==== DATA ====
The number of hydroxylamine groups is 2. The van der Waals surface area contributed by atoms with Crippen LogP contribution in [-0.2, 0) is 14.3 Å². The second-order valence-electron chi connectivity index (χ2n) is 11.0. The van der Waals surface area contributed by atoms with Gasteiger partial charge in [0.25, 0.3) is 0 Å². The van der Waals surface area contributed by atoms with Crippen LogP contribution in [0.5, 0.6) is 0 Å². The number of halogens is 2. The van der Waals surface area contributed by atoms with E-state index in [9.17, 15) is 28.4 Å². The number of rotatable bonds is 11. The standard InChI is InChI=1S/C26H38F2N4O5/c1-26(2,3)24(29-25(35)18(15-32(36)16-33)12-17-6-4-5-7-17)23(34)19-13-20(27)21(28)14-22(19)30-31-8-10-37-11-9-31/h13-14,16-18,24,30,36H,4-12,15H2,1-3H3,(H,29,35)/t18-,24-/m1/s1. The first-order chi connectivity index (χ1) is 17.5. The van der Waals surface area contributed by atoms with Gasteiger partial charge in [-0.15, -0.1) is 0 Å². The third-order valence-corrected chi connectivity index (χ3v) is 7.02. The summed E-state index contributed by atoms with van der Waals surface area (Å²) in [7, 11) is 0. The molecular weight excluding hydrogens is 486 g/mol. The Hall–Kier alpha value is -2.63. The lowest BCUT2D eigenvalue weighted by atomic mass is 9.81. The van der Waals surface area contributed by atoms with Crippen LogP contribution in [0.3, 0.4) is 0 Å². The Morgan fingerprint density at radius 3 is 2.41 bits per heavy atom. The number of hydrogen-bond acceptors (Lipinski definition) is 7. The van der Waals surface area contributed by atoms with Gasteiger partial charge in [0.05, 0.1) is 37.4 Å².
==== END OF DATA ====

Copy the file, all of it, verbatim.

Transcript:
The number of hydroxylamine groups is 2. The van der Waals surface area contributed by atoms with Crippen LogP contribution in [-0.2, 0) is 14.3 Å². The second-order valence-electron chi connectivity index (χ2n) is 11.0. The van der Waals surface area contributed by atoms with Gasteiger partial charge in [0.25, 0.3) is 0 Å². The van der Waals surface area contributed by atoms with Crippen LogP contribution in [0.5, 0.6) is 0 Å². The number of halogens is 2. The van der Waals surface area contributed by atoms with E-state index in [9.17, 15) is 28.4 Å². The number of rotatable bonds is 11. The standard InChI is InChI=1S/C26H38F2N4O5/c1-26(2,3)24(29-25(35)18(15-32(36)16-33)12-17-6-4-5-7-17)23(34)19-13-20(27)21(28)14-22(19)30-31-8-10-37-11-9-31/h13-14,16-18,24,30,36H,4-12,15H2,1-3H3,(H,29,35)/t18-,24-/m1/s1. The first-order chi connectivity index (χ1) is 17.5. The van der Waals surface area contributed by atoms with Gasteiger partial charge in [-0.15, -0.1) is 0 Å². The third-order valence-corrected chi connectivity index (χ3v) is 7.02. The summed E-state index contributed by atoms with van der Waals surface area (Å²) in [7, 11) is 0. The molecular weight excluding hydrogens is 486 g/mol. The Hall–Kier alpha value is -2.63. The lowest BCUT2D eigenvalue weighted by atomic mass is 9.81. The van der Waals surface area contributed by atoms with Crippen LogP contribution in [0.3, 0.4) is 0 Å². The Morgan fingerprint density at radius 3 is 2.41 bits per heavy atom. The number of hydrogen-bond acceptors (Lipinski definition) is 7. The van der Waals surface area contributed by atoms with Gasteiger partial charge in [0.05, 0.1) is 37.4 Å².